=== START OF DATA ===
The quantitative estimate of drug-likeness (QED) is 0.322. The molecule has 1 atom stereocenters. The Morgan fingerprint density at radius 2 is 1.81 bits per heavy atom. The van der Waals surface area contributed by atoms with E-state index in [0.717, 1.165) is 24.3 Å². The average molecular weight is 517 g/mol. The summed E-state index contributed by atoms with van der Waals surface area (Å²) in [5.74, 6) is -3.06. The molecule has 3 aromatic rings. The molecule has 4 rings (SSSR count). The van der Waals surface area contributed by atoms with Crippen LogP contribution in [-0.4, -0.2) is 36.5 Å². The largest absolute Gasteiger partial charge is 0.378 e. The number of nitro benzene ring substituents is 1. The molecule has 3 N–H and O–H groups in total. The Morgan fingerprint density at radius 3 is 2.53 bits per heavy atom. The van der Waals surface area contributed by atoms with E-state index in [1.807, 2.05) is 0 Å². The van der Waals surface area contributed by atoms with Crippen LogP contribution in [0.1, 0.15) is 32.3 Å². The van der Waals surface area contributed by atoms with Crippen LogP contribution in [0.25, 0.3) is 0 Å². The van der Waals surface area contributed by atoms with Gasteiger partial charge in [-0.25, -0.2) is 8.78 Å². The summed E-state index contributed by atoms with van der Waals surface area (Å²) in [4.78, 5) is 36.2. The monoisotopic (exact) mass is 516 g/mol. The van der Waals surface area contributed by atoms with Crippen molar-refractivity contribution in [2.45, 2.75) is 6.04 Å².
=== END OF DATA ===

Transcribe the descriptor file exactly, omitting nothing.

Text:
The quantitative estimate of drug-likeness (QED) is 0.322. The molecule has 1 atom stereocenters. The Morgan fingerprint density at radius 2 is 1.81 bits per heavy atom. The van der Waals surface area contributed by atoms with E-state index in [0.717, 1.165) is 24.3 Å². The average molecular weight is 517 g/mol. The summed E-state index contributed by atoms with van der Waals surface area (Å²) in [5.74, 6) is -3.06. The molecule has 3 aromatic rings. The molecule has 4 rings (SSSR count). The van der Waals surface area contributed by atoms with Crippen LogP contribution in [-0.4, -0.2) is 36.5 Å². The largest absolute Gasteiger partial charge is 0.378 e. The number of nitro benzene ring substituents is 1. The molecule has 3 N–H and O–H groups in total. The Morgan fingerprint density at radius 3 is 2.53 bits per heavy atom. The van der Waals surface area contributed by atoms with E-state index in [1.807, 2.05) is 0 Å². The van der Waals surface area contributed by atoms with Crippen LogP contribution in [0.1, 0.15) is 32.3 Å². The van der Waals surface area contributed by atoms with Crippen LogP contribution in [0.25, 0.3) is 0 Å². The van der Waals surface area contributed by atoms with Gasteiger partial charge in [-0.25, -0.2) is 8.78 Å². The summed E-state index contributed by atoms with van der Waals surface area (Å²) in [4.78, 5) is 36.2. The monoisotopic (exact) mass is 516 g/mol. The van der Waals surface area contributed by atoms with Crippen molar-refractivity contribution in [2.45, 2.75) is 6.04 Å².